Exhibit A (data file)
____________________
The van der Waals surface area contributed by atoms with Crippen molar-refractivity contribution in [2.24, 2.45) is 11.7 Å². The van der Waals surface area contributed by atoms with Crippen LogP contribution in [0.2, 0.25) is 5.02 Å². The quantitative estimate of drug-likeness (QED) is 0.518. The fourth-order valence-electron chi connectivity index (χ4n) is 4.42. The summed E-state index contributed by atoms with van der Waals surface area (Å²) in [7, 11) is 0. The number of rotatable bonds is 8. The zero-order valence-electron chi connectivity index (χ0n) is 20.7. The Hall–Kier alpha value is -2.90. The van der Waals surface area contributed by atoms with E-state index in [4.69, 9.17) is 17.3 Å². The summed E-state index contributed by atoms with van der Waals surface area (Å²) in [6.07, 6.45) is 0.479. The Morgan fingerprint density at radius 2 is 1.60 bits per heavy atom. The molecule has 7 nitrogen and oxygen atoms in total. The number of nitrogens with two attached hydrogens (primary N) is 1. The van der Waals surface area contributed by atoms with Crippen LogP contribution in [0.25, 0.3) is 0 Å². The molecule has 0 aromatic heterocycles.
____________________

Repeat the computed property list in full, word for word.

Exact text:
The van der Waals surface area contributed by atoms with Crippen molar-refractivity contribution in [2.24, 2.45) is 11.7 Å². The van der Waals surface area contributed by atoms with Crippen LogP contribution in [0.2, 0.25) is 5.02 Å². The quantitative estimate of drug-likeness (QED) is 0.518. The fourth-order valence-electron chi connectivity index (χ4n) is 4.42. The summed E-state index contributed by atoms with van der Waals surface area (Å²) in [7, 11) is 0. The number of rotatable bonds is 8. The zero-order valence-electron chi connectivity index (χ0n) is 20.7. The Hall–Kier alpha value is -2.90. The van der Waals surface area contributed by atoms with E-state index in [4.69, 9.17) is 17.3 Å². The summed E-state index contributed by atoms with van der Waals surface area (Å²) in [6.07, 6.45) is 0.479. The Morgan fingerprint density at radius 2 is 1.60 bits per heavy atom. The molecule has 7 nitrogen and oxygen atoms in total. The number of nitrogens with two attached hydrogens (primary N) is 1. The van der Waals surface area contributed by atoms with Crippen LogP contribution in [0.25, 0.3) is 0 Å². The molecule has 0 aromatic heterocycles.